4    owner = msg.sender; }
5    function TerminateMe() public {
6      selfdestruct(owner);}}//suicidal
Listing 8: selfdestruct, line#6, without any guard, suicidal SC [41].

Iv-B3 Stealing Ether

Stealing Ether vulnerability (or Unsecured Balance) surfaces when the SC initializes the owner field indirectly as in line#4 of Listing 9 in a function other than the constructor. The use of a function for initialization of owner address (as in line#3) can lead to a problematic situation. This situation is similar to parity SC, which doomed the multi-signature SC of 30m dollars [4].

1contract CompWallet{
2  address payable owner;//state variable
3  function initComWallet(address payable _owner) public{
4    owner = _owner;}//any user can change owner
5    function withdraw(uint _amount) public {
6      if (msg.sender == owner){
7        if(!owner.send(_amount)){}
8          else {}}}}
Listing 9: owner initialized in line#4, outside constructor[50].

Iv-C Arithmetic Bugs

This problem occurs as a result of a mathematical operation. Most significant bug is the integer overflow/underflow, which is a common problem in programming languages. Increments beyond the maximum or decrements below the lowest value (i.e. wrap-around) may generate wrong results. Thus, developers must perform manual checking (i.e., employ a human expert to check the code); otherwise, code may create a wrap-around error. One solution is to use SafeMath library. The latest research recommends using the “solc-verifier” tool.

Iv-C1 Integer Overflow/Underflow

Ethereum has nothing to do with data types leaving the compiler responsible for catching integer overflows and under-flows [44, 49]. Solidity is rich in integer data types with flexible sizes (uint8, uint16, uint24,..uint256, int8, int16, int24,..int256) but does not support floating-point math [48]. Thus, the diversity of integer data types provides no benefit to SC. Work in [52, 44] provides an example code generating integer bugs. Figure 3 shows an underflow SC and its output on Remix (0 changes to 255 on decrements).

Fig. 3: Underflow SC, MUFTest1, modified from [54], and the result of debugging it on REMIX IDE.

SafeMath [21, 48] provides several functions to replace the ordinary arithmetic operations in SCs. Listing 10, lines#2-4, show the logic of SafeMath library’s method sub(..). Figure 3 SC, MUFTest1, is modified from [54]. We replaced the line#5 in Figure 3 by sub(..) method of SafeMath library as shown in Listing 10, line#9, of SC MUFTest2.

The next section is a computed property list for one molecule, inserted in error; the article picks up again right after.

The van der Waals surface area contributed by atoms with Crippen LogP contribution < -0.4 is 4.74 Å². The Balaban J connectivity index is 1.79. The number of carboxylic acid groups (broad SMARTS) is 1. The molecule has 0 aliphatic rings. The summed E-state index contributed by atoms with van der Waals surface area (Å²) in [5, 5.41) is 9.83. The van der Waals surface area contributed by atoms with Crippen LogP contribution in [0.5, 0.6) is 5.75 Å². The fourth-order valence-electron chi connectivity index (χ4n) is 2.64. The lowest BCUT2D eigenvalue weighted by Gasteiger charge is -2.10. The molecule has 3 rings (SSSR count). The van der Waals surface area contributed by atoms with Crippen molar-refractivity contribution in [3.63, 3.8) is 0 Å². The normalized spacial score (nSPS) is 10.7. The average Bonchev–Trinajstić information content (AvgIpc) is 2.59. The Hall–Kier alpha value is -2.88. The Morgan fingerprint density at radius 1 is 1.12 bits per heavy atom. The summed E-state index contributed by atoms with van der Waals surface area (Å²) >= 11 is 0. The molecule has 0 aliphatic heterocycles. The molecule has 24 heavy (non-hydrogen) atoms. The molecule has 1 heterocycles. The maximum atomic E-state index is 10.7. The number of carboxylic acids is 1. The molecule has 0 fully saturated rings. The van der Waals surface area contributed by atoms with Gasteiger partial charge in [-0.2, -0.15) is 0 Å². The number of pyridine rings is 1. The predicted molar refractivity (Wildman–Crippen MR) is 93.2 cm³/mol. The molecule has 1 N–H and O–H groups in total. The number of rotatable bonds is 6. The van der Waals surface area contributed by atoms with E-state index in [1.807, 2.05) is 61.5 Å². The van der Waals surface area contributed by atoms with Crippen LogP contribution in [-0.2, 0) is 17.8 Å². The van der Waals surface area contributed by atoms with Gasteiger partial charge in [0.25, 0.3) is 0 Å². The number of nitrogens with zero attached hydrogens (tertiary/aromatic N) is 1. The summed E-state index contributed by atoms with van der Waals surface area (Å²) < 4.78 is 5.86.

Iv-C2 Unchecked Maths

Unchecked math means that a SC is not using strategies to protect mathematical statements from overflows/underflows. A good practice is to protect the code using assertions and SafeMath library as shown again in Listing 10, line#9.

1  library SafeMath {
2     function sub(uint8 x, uint8 y) internal pure returns (uint8) {
3        assert(y <= x);
4        return x - y; } }
5  contract MUFTest2 {
6  using SafeMath for uint8;
7     uint8 testVal= 0;
8     function Utest() public returns (uint8){
9        testVal= testVal.sub(1);
10//instead of : testVal- - (in line#5, Fig. 3)
11        return testVal; } }
Listing 10: Use of sub(..) function, line#9, to avoid underflow[54].

Iv-D Gas Related Issues

The gas serves two essential purposes for the EVM network. Firstly, gas serves as compensation to the miners’ efforts for recording transactions. Secondly, the gas acts as a fuel for running a transaction and thus prevents long transactions from hijacking the EVM scheduling scheme. Logically, it means that if the user does not pay enough gas fee as required for the transaction, the transaction will fail by generating an “out of gas” exception. Surprisingly, an integer overflow can also cause “out of gas.” Other examples are Denial of Service, and Wallet Griefing, as discussed below:

Iv-D1 Denial of Service (Costly Loops Causing Out of Gas Exception)

EVM protects programs from Denial of Service attacks by forced termination. EVM allocates gas at the start of execution, and each execution step results in some deduction. If the remaining amount after deduction is less than the amount required for execution, EVM [24] terminates the SC’s execution, causing partial or full rollback [30]. The termination can occur even without the influence of an attacker [19].

An attacker can manipulate the arr, line#4, in Listing 11 by adding additional addresses. Thus, increasing the execution cost and transfer to manipulated addresses. In the worst case, the entire gas may be exhausted, resulting in full revert. Denial of Service can occur due to the presence of revert in external function, as in Listing 2, line#24.

1  contract testLL{
2     uint constant LARGEGAS = 100000;
3     address payable addrArr;
4     function LongList(uint256 memory nextV, uint[ ] memory arr, address payable _addr) public {
5        uint256 i= nextV;
6        addrArr = _addr;
7        for ( ;i < arr.length && gasleft() > LARGEGAS; i++) {
8           addrArr.send(arr[i]); }
9        nextV = i; } }
Listing 11: Unbounded mass operation: traversing an unsized array[24].